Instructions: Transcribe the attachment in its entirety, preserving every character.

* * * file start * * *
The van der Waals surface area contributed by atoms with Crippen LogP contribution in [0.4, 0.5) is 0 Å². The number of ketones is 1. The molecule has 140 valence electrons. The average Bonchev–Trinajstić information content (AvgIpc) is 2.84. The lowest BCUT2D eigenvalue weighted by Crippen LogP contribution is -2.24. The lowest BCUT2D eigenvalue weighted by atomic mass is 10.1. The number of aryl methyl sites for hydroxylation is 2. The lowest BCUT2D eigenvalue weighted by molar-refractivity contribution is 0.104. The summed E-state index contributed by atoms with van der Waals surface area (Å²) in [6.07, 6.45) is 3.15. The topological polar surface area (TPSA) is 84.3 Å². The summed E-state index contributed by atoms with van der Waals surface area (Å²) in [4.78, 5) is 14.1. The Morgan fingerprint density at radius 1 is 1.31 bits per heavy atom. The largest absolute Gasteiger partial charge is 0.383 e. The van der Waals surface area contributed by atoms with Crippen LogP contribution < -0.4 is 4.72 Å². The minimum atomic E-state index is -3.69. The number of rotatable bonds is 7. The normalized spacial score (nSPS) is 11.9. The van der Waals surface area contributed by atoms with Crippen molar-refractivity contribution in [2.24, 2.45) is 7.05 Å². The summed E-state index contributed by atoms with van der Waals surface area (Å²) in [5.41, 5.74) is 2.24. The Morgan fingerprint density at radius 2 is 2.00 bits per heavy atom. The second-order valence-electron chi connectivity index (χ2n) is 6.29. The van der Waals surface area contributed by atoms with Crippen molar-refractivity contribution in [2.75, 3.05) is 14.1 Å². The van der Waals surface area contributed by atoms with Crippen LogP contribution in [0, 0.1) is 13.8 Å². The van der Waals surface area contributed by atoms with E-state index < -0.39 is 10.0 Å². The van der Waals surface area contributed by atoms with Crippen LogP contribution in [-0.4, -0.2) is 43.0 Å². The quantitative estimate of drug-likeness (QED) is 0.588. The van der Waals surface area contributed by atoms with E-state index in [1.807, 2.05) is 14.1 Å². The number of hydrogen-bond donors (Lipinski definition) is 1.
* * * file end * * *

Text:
The van der Waals surface area contributed by atoms with Crippen LogP contribution in [0.4, 0.5) is 0 Å². The number of ketones is 1. The molecule has 140 valence electrons. The average Bonchev–Trinajstić information content (AvgIpc) is 2.84. The lowest BCUT2D eigenvalue weighted by Crippen LogP contribution is -2.24. The lowest BCUT2D eigenvalue weighted by atomic mass is 10.1. The number of aryl methyl sites for hydroxylation is 2. The lowest BCUT2D eigenvalue weighted by molar-refractivity contribution is 0.104. The summed E-state index contributed by atoms with van der Waals surface area (Å²) in [6.07, 6.45) is 3.15. The topological polar surface area (TPSA) is 84.3 Å². The summed E-state index contributed by atoms with van der Waals surface area (Å²) in [4.78, 5) is 14.1. The Morgan fingerprint density at radius 1 is 1.31 bits per heavy atom. The largest absolute Gasteiger partial charge is 0.383 e. The van der Waals surface area contributed by atoms with Crippen LogP contribution < -0.4 is 4.72 Å². The minimum atomic E-state index is -3.69. The number of rotatable bonds is 7. The normalized spacial score (nSPS) is 11.9. The van der Waals surface area contributed by atoms with Crippen molar-refractivity contribution in [2.24, 2.45) is 7.05 Å². The summed E-state index contributed by atoms with van der Waals surface area (Å²) in [5.41, 5.74) is 2.24. The Morgan fingerprint density at radius 2 is 2.00 bits per heavy atom. The second-order valence-electron chi connectivity index (χ2n) is 6.29. The van der Waals surface area contributed by atoms with Crippen molar-refractivity contribution in [2.75, 3.05) is 14.1 Å². The van der Waals surface area contributed by atoms with Crippen LogP contribution in [0, 0.1) is 13.8 Å². The van der Waals surface area contributed by atoms with E-state index < -0.39 is 10.0 Å². The van der Waals surface area contributed by atoms with Crippen LogP contribution in [-0.4, -0.2) is 43.0 Å². The quantitative estimate of drug-likeness (QED) is 0.588. The van der Waals surface area contributed by atoms with E-state index in [1.807, 2.05) is 14.1 Å². The number of hydrogen-bond donors (Lipinski definition) is 1.